Pretext Without Context

22 Pages Posted: 21 Sep 2010

See all articles by D. Wendy Greene

D. Wendy Greene

Drexel University Thomas R. Kline School of Law

Date Written: July 1, 2010


This Response Essay examines the colorblind, a contextual and a historical interpretation of pretext offered in two race discrimination cases arising out of Alabama: Ash v. Tyson Foods and Moore v. Handley. Moreover, through the examination of these two cases, this Essay illustrates the manner in which courts use procedure and substantive law to effectively preclude the viability of race discrimination cases brought under the disparate theory of discrimination at various stages in litigation and thus plaintiffs’ ability to redress subtle yet unlawful discrimination in the contemporary workplace. Ultimately, this Essay urges courts to place evidence of pretext – interactions, conduct, and words – in race discrimination cases in social and relational contexts, which are necessarily informed by America's historical and current race relations.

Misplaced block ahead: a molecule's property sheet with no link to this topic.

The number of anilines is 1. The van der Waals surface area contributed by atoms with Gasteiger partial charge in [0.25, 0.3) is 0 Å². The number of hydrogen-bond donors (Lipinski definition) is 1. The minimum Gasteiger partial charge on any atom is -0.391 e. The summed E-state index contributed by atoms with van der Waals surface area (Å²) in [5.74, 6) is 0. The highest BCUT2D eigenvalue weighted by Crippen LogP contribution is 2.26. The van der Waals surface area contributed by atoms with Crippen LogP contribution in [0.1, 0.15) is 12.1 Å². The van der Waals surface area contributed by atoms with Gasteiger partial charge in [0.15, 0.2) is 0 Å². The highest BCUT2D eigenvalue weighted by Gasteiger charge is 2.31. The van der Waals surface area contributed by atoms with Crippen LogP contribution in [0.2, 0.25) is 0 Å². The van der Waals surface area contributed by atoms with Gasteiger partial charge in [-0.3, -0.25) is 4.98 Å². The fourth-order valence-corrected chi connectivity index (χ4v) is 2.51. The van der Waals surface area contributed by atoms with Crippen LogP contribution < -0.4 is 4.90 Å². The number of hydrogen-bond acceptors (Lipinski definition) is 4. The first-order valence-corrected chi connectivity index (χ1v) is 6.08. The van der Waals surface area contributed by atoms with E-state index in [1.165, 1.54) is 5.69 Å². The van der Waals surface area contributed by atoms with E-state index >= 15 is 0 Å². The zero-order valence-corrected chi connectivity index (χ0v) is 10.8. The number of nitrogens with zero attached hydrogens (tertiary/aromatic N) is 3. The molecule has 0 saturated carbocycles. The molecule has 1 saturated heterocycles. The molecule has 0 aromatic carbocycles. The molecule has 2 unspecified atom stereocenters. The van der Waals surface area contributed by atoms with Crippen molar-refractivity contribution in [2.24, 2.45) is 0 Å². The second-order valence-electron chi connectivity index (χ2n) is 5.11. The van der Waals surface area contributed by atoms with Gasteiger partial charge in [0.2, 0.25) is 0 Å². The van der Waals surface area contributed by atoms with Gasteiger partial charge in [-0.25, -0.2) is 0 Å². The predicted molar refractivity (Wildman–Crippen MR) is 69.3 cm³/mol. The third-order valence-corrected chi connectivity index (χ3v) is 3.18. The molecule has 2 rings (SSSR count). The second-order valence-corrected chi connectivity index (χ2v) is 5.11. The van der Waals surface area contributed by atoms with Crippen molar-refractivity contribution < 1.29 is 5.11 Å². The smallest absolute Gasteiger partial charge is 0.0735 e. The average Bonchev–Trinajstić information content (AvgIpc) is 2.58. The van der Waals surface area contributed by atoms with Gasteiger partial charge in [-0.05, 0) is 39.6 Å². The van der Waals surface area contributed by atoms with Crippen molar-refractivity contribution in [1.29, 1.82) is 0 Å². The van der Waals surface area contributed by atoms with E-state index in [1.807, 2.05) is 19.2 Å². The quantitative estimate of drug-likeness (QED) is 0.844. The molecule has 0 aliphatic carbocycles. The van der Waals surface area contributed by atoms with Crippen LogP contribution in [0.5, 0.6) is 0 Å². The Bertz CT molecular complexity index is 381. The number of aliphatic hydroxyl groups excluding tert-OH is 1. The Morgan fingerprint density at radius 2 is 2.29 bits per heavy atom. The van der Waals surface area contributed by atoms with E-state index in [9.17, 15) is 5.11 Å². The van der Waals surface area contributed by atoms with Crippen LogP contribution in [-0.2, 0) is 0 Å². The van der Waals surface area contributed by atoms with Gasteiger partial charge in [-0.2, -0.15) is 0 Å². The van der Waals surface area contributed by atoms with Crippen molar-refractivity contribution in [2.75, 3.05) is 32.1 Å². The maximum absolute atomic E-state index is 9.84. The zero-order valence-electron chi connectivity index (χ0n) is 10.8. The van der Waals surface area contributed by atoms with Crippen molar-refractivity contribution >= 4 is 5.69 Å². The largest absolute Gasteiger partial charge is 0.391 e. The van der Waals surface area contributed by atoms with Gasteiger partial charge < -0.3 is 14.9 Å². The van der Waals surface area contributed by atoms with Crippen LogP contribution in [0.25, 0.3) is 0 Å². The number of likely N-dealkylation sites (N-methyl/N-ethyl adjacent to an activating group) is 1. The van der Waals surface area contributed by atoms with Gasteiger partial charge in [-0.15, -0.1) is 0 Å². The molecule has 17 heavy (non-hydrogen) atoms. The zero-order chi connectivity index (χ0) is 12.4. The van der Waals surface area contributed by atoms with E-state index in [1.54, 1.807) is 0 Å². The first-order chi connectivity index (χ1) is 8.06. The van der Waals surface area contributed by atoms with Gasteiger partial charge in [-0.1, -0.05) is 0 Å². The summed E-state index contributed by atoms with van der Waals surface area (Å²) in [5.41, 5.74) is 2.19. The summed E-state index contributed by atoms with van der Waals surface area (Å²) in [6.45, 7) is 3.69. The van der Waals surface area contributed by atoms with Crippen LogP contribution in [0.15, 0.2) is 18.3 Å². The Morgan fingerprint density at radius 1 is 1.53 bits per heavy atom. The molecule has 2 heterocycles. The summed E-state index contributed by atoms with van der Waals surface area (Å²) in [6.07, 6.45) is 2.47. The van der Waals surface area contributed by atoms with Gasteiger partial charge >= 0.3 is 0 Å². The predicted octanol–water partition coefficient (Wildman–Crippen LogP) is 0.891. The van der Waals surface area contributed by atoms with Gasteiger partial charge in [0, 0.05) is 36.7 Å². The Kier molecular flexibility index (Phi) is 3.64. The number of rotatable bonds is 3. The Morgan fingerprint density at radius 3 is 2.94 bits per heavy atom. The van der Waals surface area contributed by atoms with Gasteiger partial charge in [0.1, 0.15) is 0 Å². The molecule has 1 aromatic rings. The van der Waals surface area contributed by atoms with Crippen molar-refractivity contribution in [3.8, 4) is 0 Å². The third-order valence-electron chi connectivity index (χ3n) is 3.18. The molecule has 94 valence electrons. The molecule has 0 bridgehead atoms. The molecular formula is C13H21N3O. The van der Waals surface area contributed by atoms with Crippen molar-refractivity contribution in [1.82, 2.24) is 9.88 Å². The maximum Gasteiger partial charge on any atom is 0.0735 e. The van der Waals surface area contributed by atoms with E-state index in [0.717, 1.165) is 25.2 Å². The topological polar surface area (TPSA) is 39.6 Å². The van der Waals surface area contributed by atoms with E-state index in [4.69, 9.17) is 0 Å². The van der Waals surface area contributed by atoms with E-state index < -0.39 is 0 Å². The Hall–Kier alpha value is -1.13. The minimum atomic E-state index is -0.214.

Keywords: employment discrimination, employment law, disparate treatment, Title VII of the 1964 Civil Rights Act, Section 1981, race discrimination, Ash v. Tyson Foods, pretext, McDonnell Douglas v. Green

Suggested Citation

Greene, D. Wendy, Pretext Without Context (July 1, 2010). Missouri Law Review, Vol. 75, No. 2, 2010, Available at SSRN: or

D. Wendy Greene (Contact Author)

Drexel University Thomas R. Kline School of Law ( email )

3320 Market Street
Philadelphia, PA 19104
United States

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